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You are dominating in the early game. I don't know why your opponent didn't fiancetto his bishop and castle. Btw, I'm never afraid to trade off the dark-squared bishops, but I certainly wouldn't do it the way your opponent did!
12. You have nothing to fear castling either way. Your opponent is doing nothing.
13. Your opponent was trying to keep you out of b5. I actually think that move is ok.
18. I think you meant a weakness on b7. I agree, not a great move by black. He seems pretty afraid of you - I think when you play an opponent like this in the future, try not to let him trade off so many of your pieces. You could have a killer attack against this guy with a knight and a bishop on the board.
21. Why do you think this is a stalemate? Your position was much better earlier, but now because all of the pieces are traded you are only slightly better. Look at this continuation... 21. Kb1 Qxg2 22. Qxb7 Qxc3?! 23. Qc6+! and black is in big trouble. No guarantees your opponent would play this of course, but I think this was the kind of line you were both analyzing.
24. You say "strange sacrifce", but it isn't really a sacrifice. As you point out, the king should have moved to d6 after the exchange and won that bothersome pawn. You can't defend it with Rg5 because black can just push a pawn and force you off the rank anyway. The game actually would have been even at that point - in fact, black might be slightly better. So trading off the queens was an advantage for black.
40. "he can cause my king a world of hurt." I don't think black is in much of a position to do anything at the moment.
45. I am not nearly so confident about white winning this endgame. You certainly have dominated much of the game, but this is a new position and deserves a new evaluation. After the trade, white is slightly better, but a long way from winning.
54. Proper play is 54..Kb5 55. Ke4 Kxb4 and now black can either queen at the same time as white, or run to f8 and intercept the pawn. This game should be a draw here.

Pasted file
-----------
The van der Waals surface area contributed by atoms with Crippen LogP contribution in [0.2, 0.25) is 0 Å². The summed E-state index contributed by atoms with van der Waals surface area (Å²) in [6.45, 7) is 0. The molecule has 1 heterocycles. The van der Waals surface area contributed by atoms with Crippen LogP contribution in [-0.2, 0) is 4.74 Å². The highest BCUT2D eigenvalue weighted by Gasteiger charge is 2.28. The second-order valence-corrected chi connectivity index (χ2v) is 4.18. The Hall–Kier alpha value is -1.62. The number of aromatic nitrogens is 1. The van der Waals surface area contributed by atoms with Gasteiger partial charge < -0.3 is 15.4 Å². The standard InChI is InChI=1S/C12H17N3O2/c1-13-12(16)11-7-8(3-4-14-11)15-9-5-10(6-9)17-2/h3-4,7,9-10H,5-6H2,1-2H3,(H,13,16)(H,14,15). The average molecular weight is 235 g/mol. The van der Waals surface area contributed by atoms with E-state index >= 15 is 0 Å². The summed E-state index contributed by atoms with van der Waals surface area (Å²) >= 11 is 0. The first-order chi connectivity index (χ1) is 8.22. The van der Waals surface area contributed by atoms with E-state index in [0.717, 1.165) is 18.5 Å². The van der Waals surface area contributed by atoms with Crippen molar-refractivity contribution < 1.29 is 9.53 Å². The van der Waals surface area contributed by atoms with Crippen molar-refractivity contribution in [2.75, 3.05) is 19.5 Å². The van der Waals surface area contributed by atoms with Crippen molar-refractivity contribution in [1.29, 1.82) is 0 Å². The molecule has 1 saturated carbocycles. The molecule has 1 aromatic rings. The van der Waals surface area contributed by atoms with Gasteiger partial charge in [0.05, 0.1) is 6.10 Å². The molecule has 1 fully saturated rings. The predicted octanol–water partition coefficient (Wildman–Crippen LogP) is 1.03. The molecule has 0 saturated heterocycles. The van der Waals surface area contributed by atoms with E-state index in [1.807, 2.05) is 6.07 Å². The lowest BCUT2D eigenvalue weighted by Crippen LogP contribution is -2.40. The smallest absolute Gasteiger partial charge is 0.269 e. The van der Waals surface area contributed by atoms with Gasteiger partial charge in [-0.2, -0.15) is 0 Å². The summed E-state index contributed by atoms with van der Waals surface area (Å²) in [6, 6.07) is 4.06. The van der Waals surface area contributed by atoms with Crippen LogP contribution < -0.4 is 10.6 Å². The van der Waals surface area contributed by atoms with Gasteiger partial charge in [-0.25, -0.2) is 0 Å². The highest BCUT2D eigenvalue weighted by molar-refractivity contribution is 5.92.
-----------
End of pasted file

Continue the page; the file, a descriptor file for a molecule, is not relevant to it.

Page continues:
You were a much better player than your opponent, but don't get cocky at the end! Nice game. Hope my comments were helpful. Best of luck in the future.
I agree with almost none of the OP's comments, black was solid for a long long time. You weren't better until he dropped the pawn.
One piece can't dominate a side of the board. (move 7 comment).
You have space, but not control of the middle. You can't have initiaitve without threats and black is too solid for you to have initiative. And black can't be cramped unless he has more pieces. His piece count fits his space just fine. (move 10 comment).
15...Qf6Notice black's queen is better than yours now :p
16.Nb3You trade a center knight and accept a doubled pawn... I mean, it's not a bad move but surely at this point you must realize the game is just equal.
b8 is not weak, mostly because you can't attack it... with move 21 you contradict this assessment yourself. (move 18 comment).
You might want to look up the definition of stalemate. Also if anything black is better if only because you believe you're better and therefore are more likely to misplay the position ;) Other than that it's about as close to dead equal as you can get. (move 21 comment).
e5, e6, e7, and e8 are covered, I wonder where exactly you think black's king is in danger from? (move 24 comment).
Maybe I shouldn't be so hard on you... I often play a guy often that always goes for 3rd rank defense stuff and loves to trade pieces... I used to think I was getting better positions out of the opening for along time and would be really frustrated to lose when I overstretched myself.
Now I realize lots of those positions are just equal... and that little bit of extra space can come back to bite you after a lot of pieces come off. What was a potential plus in the middlegame is just a weakness in the endgame.
That didn't happen much here, but your "advantage" was an illusion until you won a pawn.
12/12/2013 - Polugaevsky - Szilayi, Moscow 1960
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